WHAT WENT BEFORE Dengvaxia is worlds first dengu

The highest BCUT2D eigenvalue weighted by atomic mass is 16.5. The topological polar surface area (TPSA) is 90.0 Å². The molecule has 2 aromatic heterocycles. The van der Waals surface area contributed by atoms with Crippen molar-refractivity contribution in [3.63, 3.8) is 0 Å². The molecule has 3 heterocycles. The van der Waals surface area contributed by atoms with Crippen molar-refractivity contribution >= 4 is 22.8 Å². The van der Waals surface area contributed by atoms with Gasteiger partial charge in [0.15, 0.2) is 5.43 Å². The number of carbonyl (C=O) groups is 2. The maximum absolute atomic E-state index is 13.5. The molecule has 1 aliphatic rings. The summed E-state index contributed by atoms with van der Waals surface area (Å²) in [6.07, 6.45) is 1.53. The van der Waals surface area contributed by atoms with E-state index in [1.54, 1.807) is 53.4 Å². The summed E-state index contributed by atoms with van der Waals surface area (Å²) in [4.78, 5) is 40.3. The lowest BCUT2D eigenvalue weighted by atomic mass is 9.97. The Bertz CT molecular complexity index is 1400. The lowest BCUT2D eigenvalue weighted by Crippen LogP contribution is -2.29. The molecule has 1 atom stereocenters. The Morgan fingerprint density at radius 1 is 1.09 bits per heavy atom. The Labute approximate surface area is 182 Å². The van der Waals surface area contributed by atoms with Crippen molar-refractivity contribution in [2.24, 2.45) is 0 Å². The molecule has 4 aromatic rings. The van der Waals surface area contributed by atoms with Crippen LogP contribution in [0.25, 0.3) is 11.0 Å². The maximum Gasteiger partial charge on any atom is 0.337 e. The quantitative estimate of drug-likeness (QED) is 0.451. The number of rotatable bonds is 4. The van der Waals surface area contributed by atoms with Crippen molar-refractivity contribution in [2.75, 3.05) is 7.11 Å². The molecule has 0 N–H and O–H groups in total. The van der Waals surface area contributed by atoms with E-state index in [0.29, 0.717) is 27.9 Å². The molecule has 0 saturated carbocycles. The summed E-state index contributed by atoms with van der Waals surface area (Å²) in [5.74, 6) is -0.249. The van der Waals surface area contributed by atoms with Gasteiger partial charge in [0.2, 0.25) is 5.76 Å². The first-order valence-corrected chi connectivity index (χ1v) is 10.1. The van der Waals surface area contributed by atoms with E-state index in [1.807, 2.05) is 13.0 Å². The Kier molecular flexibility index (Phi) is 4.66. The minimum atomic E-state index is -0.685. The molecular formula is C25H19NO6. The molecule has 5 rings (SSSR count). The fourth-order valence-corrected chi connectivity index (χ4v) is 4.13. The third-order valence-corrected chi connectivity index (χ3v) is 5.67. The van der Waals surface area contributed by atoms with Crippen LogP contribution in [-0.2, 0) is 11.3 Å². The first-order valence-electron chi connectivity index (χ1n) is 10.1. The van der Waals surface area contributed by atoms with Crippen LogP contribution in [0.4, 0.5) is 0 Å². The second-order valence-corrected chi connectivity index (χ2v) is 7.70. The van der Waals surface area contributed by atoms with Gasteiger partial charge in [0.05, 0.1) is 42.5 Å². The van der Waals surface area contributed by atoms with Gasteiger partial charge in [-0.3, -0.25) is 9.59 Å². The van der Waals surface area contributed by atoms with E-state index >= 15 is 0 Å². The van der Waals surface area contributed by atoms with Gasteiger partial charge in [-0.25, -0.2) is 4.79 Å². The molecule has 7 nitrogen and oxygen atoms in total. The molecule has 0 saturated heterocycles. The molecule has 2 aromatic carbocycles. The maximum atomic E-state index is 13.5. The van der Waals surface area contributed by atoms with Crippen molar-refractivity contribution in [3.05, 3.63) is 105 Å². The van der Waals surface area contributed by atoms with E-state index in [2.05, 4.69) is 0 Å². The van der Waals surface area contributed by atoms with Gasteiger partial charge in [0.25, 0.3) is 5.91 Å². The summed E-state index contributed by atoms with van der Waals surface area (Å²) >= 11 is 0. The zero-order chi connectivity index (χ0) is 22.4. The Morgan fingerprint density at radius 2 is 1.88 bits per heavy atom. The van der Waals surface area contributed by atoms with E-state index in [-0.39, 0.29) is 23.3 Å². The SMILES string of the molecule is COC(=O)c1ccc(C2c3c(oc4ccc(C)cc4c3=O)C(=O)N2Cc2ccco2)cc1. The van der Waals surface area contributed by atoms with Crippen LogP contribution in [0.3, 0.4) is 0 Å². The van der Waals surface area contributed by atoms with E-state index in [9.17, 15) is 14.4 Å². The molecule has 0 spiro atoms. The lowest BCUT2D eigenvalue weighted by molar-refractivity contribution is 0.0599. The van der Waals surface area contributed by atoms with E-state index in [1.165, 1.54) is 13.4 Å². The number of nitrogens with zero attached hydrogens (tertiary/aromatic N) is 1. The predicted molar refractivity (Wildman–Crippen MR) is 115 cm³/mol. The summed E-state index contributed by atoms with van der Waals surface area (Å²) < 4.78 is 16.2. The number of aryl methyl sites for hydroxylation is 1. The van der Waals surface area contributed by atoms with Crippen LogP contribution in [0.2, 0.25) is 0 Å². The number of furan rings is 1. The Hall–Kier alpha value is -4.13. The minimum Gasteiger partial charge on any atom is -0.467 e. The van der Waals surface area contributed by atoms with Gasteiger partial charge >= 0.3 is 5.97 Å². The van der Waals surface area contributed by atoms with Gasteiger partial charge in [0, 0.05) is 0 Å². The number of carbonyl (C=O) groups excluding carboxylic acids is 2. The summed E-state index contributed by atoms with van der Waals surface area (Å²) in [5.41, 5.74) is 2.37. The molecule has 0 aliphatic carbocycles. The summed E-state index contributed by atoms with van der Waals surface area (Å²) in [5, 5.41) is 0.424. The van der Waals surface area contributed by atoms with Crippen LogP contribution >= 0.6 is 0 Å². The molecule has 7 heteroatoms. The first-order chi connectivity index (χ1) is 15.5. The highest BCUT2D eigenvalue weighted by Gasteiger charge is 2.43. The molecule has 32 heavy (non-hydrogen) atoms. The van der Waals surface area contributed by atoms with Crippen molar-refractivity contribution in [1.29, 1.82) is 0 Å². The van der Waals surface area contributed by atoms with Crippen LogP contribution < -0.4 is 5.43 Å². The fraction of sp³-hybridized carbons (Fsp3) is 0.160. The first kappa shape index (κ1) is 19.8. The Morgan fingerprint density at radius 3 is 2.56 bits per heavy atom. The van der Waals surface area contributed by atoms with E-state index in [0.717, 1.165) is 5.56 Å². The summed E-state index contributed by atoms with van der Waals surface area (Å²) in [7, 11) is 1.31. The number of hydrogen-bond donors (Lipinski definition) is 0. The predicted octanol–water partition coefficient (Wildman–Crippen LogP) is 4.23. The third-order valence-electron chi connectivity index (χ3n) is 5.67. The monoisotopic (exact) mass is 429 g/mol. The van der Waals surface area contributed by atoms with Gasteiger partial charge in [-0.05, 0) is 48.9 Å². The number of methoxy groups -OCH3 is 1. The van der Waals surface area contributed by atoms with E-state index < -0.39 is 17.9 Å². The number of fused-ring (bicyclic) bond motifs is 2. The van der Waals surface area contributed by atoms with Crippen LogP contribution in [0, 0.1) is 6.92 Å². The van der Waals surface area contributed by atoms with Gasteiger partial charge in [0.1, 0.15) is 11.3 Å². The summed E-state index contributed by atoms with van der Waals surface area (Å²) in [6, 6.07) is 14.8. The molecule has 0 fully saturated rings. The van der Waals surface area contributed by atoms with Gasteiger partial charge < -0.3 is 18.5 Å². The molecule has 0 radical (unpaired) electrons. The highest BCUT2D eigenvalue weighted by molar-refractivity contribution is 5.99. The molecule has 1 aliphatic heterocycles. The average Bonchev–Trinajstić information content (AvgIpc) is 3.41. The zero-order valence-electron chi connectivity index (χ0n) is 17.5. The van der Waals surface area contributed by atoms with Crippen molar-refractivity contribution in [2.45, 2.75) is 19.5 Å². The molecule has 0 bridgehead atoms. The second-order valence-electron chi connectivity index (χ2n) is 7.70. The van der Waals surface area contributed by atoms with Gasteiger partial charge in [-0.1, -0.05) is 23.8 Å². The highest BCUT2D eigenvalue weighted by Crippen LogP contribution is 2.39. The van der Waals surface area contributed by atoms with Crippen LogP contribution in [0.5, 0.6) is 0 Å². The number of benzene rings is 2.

first_imgWHAT WENT BEFORE: Dengvaxia is world’s first dengue vaccine View comments At the height of supertyphoon Yolanda, Espulgar with less than 50 soldiers and some family members took shelter in the conference hall, the camp’s sturdiest structure. In preparation for the typhoon, other soldiers were earlier sent as quick-response teams to strategic areas in Eastern Leyte.MORE STORIESnewsinfoWHAT WENT BEFORE: Dengvaxia is world’s first dengue vaccinenewsinfoBaybayin revival makes native PH history hipnewsinfoMartial law in Negros? Military taking cue from local execsMORE STORIESnewsinfoWHAT WENT BEFORE: Dengvaxia is world’s first dengue vaccinenewsinfoBaybayin revival makes native PH history hipnewsinfoMartial law in Negros? Military taking cue from local execs“Grabe kaayo ang hangin, madungong jud nimo ang kakusog. Kami tanan nanago sulod sa conference room didto sa suok-suok. Gilamba lamba na ang purtahan og ang mga atop nangapalid na. Nang-hilak na ang mga bata,” recalled Espulgar.(The wind was very strong, you could hear it howling. We took cover in the conference hall and hunkered down. The doors slammed back and forth and some of the roof sheets were blown away. The children were crying.)After the wind calmed down, Espulgar said he mumbled a prayer thanking the Lord that everyone in the camp, although shaken, survived.The worse thing for a commander, he said, is not knowing how your men are faring on field, if some were injured or needed help as there was total power failure with no means of communication.ADVERTISEMENT PCSO to focus on improving transparency of gaming activities PLAY LIST 03:26PCSO to focus on improving transparency of gaming activities01:39Sotto open to discuss, listen to pros and cons of divorce bill06:02Senate to probe Tolentino’s ‘novel legal theories’ on oral agreements01:50Palace open to make Dengvaxia usable again as dengue cases spike01:49House seeks probe on ‘massive corruption’ in PCSO01:37PCSO estimates P250M in Lotto revenue loss due to suspension Senate to probe Tolentino’s ‘novel legal theories’ on oral agreements Locsin wants to drop ‘visas upon arrival’ privilege Such worries combined with the devastation of his camp where debris was strewn in piles around the almost three-hectare camp.The scenes of broken houses, fallen trees, and collapsed structures including the Commando Dining Park did not completely sink in because immediately after the storm, Espulgar had to go to his superior in the 8th Infantry Division to report their situation.Three days after, Espulgar and his unit was assigned to provide security at the Ormoc City Airport for incoming relief goods and military personnel. The city airport became the alternative receiving area for food packs in Leyte province as Tacloban airport was already congested.“Fix yourself!” Espulgar ordered his men in the camp as they had no time to attend to their damaged homes. For shelter, he ordered the purchase of tarpaulins so that each family would get a five-meter-long sheet to use as a makeshift tent.AUSSIES ARRIVEEspulgar and his men provided security for US military forces that went to Ormoc City. On November 17, Australian forces arrived. Ormoc City was their chosen area for relief, medical and rehabilitation efforts.Lt. Col. Roderick Lang, the Joint Task Force 630 Commander at the helm of around 500 Australian troopers, said that they were busy with relief efforts but did simultaneous work to provide medical services for injured typhoon survivors and repair some damaged schools.“As commander to commander, Ned and I closely coordinated with each other. But beyond this official capacity, we immediately struck a real friendship,” Lang said.During one of their early morning coffee sessions, Lang learned about the destruction of the 19th IB camp.“I believed it was not fair. They (Espulgar and his men) were providing us security and nobody was there to help them. We have the capacity to help so we should help. It’s part of the brotherhood in the military,” Lang said. On November 25, Lang asked his Filipino colleague if the Australians could visit his camp. There, they saw the extent of the wreckage.The next day, Lang ordered some of his men to work in shifts to help clear the camp. For the next three days, Australian troops used their hands to clear the camp of mounds of debris before a tractor and equipment arrived. The volume of debris collected from the camp could fill 28 truckloads, said Major Ken Golder, commander of the Recovery Support Force of the Royal Australian Engineers.“Even if we spent two months, we could not have been able to clear the camp of the debris on our own,” Espulgar said.Australian troops also repaired the roof of the communal comfort room and guard house. Put up a flagpole and installed two signages at the camp entrance. They also repaired the water system and totally changed the pipes.They also rebuilt the Commando Dining Park which Lang said they decided to construct anew because this was a place to foster the spirit of brotherhood.Asked how much was spent, Lang replied, “It is not the cost that matters. What’s most important is that we were able to help our military counterparts when they needed it the most.”Lang said he admired the Filipino commander for always being on the lookout for the welfare of his men.Espulgar in turn described his Australian colleague as “madaling makikisama” (easy to get along with).It took nine days to clear the area and build the mess haul with five days of actual construction.Much still needs to be done but for Espulgar, the 19th IB camp is in even better shape now after the typhoon. Don’t miss out on the latest news and information. Tolentino: No more debate with Drilon on China deal It was a home they considered their own, where soldiers bond together fostering the spirit of military brotherhood by eating side by side in their newly built mess hall.However, all this was shattered in a few hours when fierce winds of super storm Yolanda wiped out the headquarters of the 9th Infantry Battalion (IB) in barangay Aguiting, Kananga, Leyte province on the fateful early morning of November 8.ADVERTISEMENT MOST READ It’s time to consider taking sea row to UN – Del Rosario Baybayin revival makes native PH history hip Lt. Col. Nedy Espulgar, the commander, grimly surveyed the damage in the camp. The roof of the main office and conference hall was torn apart. Several trees were uprooted. The guard house was in shambles, the flagpole had toppled.Not one of the 95 houses of his soldiers, some of whom lived with their families in the camp, was standing.FEATURED STORIESNEWSINFOSenate to probe Tolentino’s ‘novel legal theories’ on oral agreementsNEWSINFOLocsin wants to drop ‘visas upon arrival’ privilegeNEWSINFOIndian coffee magnate’s body found by riverThe mess hall dubbed the Commando Dining Park built with his men when he took over as a new commander in July lay flat on the ground.Just a day before, the mess hall was officially blessed after being used two weeks earlier. November 1 was the battalion’s anniversary. “I didn’t know how to begin the work because we would have to start from scratch. We could not even move because we first had to respond to the needs of typhoon victims with the distribution of relief packs,” said Espulgar.On December 15, the Commando Dining Park was blessed anew to coincide with a farewell party for the Australian troops due to leave the country. Colonel Dinoh Dolina, 802nd Infantry Brigade Commander joined over 200 Filipino and Australian troopers who started the event with fun games such as shooting, basketball and tug-of-war. A late lunch followed with lechon and chicken barbecue.While their humanitarian mission is over, Lang said he would keep in touch. Both commanders exchanged e-mail addresses.“I really admire the Filipino people for their sense of stoicism. Despite the hardships and the suffering amid the disaster, they appear strong and happy with smiles on their faces,” Lang said.The Australian said he would remember with fondness the lechon with rice and the people of Ormoc.His new Filipino “brother” in the military service said the working visit was fulfilling.“I will miss Rod and will forever be grateful to the Australian forces for helping us. Most of all, I will miss our early morning coffee chats.” Espulgar said. /Fayette C. RiñenRead Next PH protests Chinese boat swarm, warship passage Painters refuse to go quietly LATEST STORIESlast_img read more